Fucking Fail. Way too expensive for the RT. 699+ should been starting price for Surface PRO with the keypad... cant believe i wasted so much time supporting this thing.

Eric K. Holbrook
Eric K. Holbrook

Well the theory with "apps" is that unlike a mac and ipad which are two entirely different ecosystems, the apps that run on the surface will run on Windows 8 desktop and if you have the surface "pro", it will run all your desktop apps as well. So basically it's a laptop. The low-end Surface with the ARM based CPU will not run x86 apps. To be honest, it's a bit muddled, but that's the going theory as I understand it. The "Cheap" surface is a tablet, tablet apps. That I believe will run on Windows 8 desk as well. The expensive Surface will do it all.  

Eric K. Holbrook
Eric K. Holbrook

What's wonky here is that they give the impression in the opening shot that the keyboard is a separate piece you carry around with you... instead of being the cover. Sort of lost me on that a bit. I would have had the guy open the thing as one piece, THEN take off the cover and throw it to someone or something. 

Smail Buzzby
Smail Buzzby

Windows RT will be crap with no apps.  Bundling Office 2013 probably means MS added $100 to the price for something that they should be charging $10 for later, if you want it.

I am still interested in the real models, whenever they appear (90 days later my ass), but $499 and up for a Microsoft version of an iPad is too much.  When you can run any Windows apps on one it will be worth a look, but this is stupid and overpriced.  If they want $499 for this then they will probably ask $999 for a real one - no thanks.

Congrats, Ballmer!  You just keep screwing up and staying employed.  It's like you have tenure or are too big to fail...

SizzlingFTW
SizzlingFTW

The surface is simply beautiful, Microsoft at its very best. They should be incredibly proud

Rene  Arizmendi
Rene Arizmendi

@twitter-164242819:disqus That I believe will run on Windows 8 desk as well. The expensive Surface will do it all.  My last pay check was $9500 working 12 hours a week online. My sisters friend has been averaging 15k for months now and she works about 20 hours a week. I can't believe how easy it was once I tried it out. This is what I do,>>..Xfd.qlnk.Net

Jens Schwoon
Jens Schwoon

it simply stolen from some another companies - the idea is over 10 years old ....

Jens Schwoon
Jens Schwoon

nice joke. its completely stolen - but who cares about it?

ClinicalPosters
ClinicalPosters

Great article, well timed. The only appealing thing about Surface is the keyboard cover. Thanks to cross-licensing with Apple, something similar may make it to the iPad. I think people will be looking for info on keyboard durability, comfort and the Touch Cover's protection ability.

By itself, I don't think the Touch Cover is enough to make an Apple fan jump ship but their ar many Windows devotees.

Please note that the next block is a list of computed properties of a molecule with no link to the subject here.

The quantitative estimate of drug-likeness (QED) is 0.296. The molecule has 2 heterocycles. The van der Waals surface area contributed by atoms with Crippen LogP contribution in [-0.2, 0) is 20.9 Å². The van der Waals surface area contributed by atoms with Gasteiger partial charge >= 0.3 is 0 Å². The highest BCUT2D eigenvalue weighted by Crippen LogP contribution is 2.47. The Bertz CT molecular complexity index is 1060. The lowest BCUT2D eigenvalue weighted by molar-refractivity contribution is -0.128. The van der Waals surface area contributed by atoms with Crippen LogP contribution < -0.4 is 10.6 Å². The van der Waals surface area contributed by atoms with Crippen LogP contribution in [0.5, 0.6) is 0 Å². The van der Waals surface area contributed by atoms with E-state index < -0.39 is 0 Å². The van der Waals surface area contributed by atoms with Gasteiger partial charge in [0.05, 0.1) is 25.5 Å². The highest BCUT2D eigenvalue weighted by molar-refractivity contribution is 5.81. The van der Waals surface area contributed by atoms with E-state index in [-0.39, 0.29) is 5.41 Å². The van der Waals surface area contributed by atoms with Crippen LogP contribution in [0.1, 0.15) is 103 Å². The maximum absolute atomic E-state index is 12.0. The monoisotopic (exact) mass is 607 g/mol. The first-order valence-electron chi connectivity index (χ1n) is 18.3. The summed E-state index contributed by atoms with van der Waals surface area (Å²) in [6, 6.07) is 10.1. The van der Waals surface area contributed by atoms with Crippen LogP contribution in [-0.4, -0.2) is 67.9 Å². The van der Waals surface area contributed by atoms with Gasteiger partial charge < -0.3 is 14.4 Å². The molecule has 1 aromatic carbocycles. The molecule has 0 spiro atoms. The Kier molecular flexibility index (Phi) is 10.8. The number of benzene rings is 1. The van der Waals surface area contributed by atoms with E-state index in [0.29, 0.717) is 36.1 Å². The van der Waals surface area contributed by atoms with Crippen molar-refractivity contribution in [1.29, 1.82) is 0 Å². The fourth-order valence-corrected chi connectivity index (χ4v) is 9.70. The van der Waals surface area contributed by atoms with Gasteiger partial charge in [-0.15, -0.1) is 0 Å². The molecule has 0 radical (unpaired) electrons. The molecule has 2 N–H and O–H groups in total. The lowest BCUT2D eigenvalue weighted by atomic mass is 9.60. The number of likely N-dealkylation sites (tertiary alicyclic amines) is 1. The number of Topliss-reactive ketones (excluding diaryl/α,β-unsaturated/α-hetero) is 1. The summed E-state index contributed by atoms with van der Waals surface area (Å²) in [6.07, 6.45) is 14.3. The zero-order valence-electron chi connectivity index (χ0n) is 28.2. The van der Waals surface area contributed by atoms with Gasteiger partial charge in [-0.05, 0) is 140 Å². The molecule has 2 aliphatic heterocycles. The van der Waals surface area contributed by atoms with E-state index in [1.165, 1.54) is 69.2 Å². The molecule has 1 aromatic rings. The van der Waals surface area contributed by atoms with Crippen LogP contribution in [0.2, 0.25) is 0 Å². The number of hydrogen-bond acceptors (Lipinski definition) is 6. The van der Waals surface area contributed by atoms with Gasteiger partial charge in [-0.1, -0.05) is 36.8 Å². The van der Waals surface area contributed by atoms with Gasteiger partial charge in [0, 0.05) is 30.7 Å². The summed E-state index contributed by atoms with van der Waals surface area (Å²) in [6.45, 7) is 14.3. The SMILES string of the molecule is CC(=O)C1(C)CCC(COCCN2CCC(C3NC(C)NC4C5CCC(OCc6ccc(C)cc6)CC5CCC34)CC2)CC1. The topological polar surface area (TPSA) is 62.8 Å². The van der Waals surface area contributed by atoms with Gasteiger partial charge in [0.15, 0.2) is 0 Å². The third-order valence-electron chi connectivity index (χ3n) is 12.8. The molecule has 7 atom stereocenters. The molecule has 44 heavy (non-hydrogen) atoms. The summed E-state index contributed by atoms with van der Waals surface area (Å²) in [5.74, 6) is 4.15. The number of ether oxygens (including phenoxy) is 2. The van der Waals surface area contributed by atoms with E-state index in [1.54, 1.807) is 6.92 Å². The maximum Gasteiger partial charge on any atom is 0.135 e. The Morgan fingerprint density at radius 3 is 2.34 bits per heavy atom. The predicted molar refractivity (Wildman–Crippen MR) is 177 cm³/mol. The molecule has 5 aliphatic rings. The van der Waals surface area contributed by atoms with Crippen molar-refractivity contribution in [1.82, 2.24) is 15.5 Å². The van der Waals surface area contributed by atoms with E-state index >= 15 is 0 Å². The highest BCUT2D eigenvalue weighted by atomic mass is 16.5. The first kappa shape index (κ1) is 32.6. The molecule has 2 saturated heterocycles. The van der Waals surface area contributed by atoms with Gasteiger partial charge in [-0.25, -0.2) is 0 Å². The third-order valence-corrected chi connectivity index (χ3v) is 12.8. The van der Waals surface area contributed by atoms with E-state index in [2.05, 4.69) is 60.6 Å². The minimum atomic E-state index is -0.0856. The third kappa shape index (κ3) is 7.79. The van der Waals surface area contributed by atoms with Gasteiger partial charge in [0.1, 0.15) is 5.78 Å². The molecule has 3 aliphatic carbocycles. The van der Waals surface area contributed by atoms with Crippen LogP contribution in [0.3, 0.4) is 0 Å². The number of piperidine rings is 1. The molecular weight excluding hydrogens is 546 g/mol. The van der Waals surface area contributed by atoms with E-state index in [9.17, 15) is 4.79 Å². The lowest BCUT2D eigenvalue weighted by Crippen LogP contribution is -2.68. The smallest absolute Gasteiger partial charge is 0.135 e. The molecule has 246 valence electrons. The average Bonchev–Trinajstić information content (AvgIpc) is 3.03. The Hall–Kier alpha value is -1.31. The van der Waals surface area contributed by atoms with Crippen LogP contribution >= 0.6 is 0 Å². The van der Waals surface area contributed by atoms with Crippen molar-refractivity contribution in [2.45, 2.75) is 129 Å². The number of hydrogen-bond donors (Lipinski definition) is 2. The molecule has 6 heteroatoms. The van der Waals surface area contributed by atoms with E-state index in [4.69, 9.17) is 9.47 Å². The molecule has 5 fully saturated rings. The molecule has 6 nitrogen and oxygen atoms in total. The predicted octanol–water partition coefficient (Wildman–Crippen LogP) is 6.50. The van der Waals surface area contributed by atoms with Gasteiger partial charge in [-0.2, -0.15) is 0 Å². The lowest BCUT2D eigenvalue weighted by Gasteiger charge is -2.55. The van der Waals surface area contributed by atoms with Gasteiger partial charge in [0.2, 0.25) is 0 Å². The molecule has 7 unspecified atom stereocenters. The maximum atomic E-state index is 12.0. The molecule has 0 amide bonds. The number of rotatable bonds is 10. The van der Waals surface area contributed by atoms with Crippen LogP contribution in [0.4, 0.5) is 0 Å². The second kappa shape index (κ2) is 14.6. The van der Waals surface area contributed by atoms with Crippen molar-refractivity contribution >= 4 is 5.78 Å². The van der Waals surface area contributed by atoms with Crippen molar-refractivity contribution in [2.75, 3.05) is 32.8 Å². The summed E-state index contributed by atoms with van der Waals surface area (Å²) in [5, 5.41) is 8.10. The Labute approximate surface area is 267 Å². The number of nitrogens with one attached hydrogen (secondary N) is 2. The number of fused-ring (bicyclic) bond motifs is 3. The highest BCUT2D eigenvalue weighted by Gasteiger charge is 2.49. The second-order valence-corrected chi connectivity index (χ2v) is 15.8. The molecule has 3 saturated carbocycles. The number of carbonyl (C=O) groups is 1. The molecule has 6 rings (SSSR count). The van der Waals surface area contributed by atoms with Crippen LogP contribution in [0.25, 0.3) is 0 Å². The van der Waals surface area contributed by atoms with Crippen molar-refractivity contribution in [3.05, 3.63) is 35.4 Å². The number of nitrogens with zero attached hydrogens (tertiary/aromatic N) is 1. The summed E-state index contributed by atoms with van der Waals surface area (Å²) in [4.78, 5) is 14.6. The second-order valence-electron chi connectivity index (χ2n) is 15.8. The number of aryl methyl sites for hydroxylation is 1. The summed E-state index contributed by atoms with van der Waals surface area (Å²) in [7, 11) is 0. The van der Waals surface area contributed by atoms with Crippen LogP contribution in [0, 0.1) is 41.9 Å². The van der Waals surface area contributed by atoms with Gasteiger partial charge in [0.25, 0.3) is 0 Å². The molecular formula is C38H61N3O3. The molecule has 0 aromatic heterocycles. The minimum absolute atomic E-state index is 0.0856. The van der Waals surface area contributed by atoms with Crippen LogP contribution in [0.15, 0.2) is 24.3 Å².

Spencer Evan Breland
Spencer Evan Breland

My question is, will it be supported with great apps?  That is the only thing I am hesitant of.  I am looking forward to it having Microsoft Office though, but other then that, what can we expect?

wadedorrell
wadedorrell

I'd say if you're an adult, it already is, and if you're a kid, maybe. This is just one datapoint of course: I'm a long-time daily iPad user (reading, web/social-media, light productivity) and parent of kids who use the same, and by having a PC I could install the Windows 8 trial on I've been able to check out what's already in the app store.

There's a quality equivalent to every iPad app I stuck with for more than a day. I'd be out about $10 to get to equivalence.

Not every app the kids use has an equivalent (interactive books, rich music experiences like GarageBand.) There seems to be no lack of games and puzzle/math apps. I'd be out about $10 again to get back to equivalence on the games amp; puzzles.

What can we expect? Whatever the market will bear. My opinion is the interactive books amp; music tools will fill in: the production costs of some of the higher quality *free* games already on the store are a proxy for production costs of those kind of apps... and the well-known interactive books amp; music tools on iPad were all *non-free* apps. The many developers of games for the Windows platform (coming over from the vast Xbox Indie platform) will figure this one out.

Spencer Evan Breland
Spencer Evan Breland

Thanks for the reply.  I have Windows 8 right now on my laptop thanks to my college and I have looked at the Windows App Store and nothing has really grabbed my attention yet.  I figure once they release Windows 8 to the general public, more apps will pop up.  I would love to see some games from the Indie developers on Xbox.  I guess I will have to wait and see.  I'm just trying to debate whether to get the Windows tablet or the iPad for college/entertainment purposes.

Ronnie
Ronnie

And again what is the devices battery life?